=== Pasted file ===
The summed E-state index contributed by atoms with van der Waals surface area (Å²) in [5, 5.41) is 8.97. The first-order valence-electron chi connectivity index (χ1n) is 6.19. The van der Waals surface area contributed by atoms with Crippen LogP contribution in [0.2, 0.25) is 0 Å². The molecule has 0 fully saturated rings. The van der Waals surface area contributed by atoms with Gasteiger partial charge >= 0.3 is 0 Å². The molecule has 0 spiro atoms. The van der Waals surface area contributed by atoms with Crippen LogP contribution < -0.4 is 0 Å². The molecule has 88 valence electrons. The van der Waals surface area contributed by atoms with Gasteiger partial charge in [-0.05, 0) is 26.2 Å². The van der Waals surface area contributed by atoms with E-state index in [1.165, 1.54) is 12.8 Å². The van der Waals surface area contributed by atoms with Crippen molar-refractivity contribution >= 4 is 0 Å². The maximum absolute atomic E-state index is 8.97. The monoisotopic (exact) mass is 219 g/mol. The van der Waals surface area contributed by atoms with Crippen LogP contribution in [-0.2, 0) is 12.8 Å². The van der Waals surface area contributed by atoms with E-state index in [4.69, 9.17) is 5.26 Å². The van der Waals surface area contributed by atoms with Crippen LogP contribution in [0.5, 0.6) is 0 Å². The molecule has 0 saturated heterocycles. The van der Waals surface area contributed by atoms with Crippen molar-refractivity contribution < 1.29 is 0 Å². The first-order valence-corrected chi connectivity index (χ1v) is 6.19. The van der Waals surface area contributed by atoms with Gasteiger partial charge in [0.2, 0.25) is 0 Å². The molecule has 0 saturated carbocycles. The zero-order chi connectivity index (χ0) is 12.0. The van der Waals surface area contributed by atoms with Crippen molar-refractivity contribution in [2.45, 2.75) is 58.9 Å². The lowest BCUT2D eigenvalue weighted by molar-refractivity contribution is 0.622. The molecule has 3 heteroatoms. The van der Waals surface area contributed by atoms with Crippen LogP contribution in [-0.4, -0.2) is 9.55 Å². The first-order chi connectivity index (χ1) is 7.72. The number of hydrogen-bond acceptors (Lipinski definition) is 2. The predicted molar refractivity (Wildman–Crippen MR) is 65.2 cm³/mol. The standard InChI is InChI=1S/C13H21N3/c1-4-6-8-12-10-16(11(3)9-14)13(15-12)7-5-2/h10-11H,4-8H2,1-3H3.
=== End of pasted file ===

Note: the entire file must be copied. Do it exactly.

The summed E-state index contributed by atoms with van der Waals surface area (Å²) in [5, 5.41) is 8.97. The first-order valence-electron chi connectivity index (χ1n) is 6.19. The van der Waals surface area contributed by atoms with Crippen LogP contribution in [0.2, 0.25) is 0 Å². The molecule has 0 fully saturated rings. The van der Waals surface area contributed by atoms with Gasteiger partial charge >= 0.3 is 0 Å². The molecule has 0 spiro atoms. The van der Waals surface area contributed by atoms with Crippen LogP contribution < -0.4 is 0 Å². The molecule has 88 valence electrons. The van der Waals surface area contributed by atoms with Gasteiger partial charge in [-0.05, 0) is 26.2 Å². The van der Waals surface area contributed by atoms with E-state index in [1.165, 1.54) is 12.8 Å². The van der Waals surface area contributed by atoms with Crippen molar-refractivity contribution >= 4 is 0 Å². The maximum absolute atomic E-state index is 8.97. The monoisotopic (exact) mass is 219 g/mol. The van der Waals surface area contributed by atoms with Crippen LogP contribution in [-0.2, 0) is 12.8 Å². The van der Waals surface area contributed by atoms with E-state index in [4.69, 9.17) is 5.26 Å². The van der Waals surface area contributed by atoms with Crippen LogP contribution in [0.5, 0.6) is 0 Å². The molecule has 0 saturated heterocycles. The van der Waals surface area contributed by atoms with Crippen molar-refractivity contribution < 1.29 is 0 Å². The first-order valence-corrected chi connectivity index (χ1v) is 6.19. The van der Waals surface area contributed by atoms with Gasteiger partial charge in [0.2, 0.25) is 0 Å². The molecule has 0 saturated carbocycles. The zero-order chi connectivity index (χ0) is 12.0. The van der Waals surface area contributed by atoms with Crippen molar-refractivity contribution in [2.45, 2.75) is 58.9 Å². The lowest BCUT2D eigenvalue weighted by molar-refractivity contribution is 0.622. The molecule has 3 heteroatoms. The van der Waals surface area contributed by atoms with Crippen LogP contribution in [-0.4, -0.2) is 9.55 Å². The first-order chi connectivity index (χ1) is 7.72. The number of hydrogen-bond acceptors (Lipinski definition) is 2. The predicted molar refractivity (Wildman–Crippen MR) is 65.2 cm³/mol. The standard InChI is InChI=1S/C13H21N3/c1-4-6-8-12-10-16(11(3)9-14)13(15-12)7-5-2/h10-11H,4-8H2,1-3H3.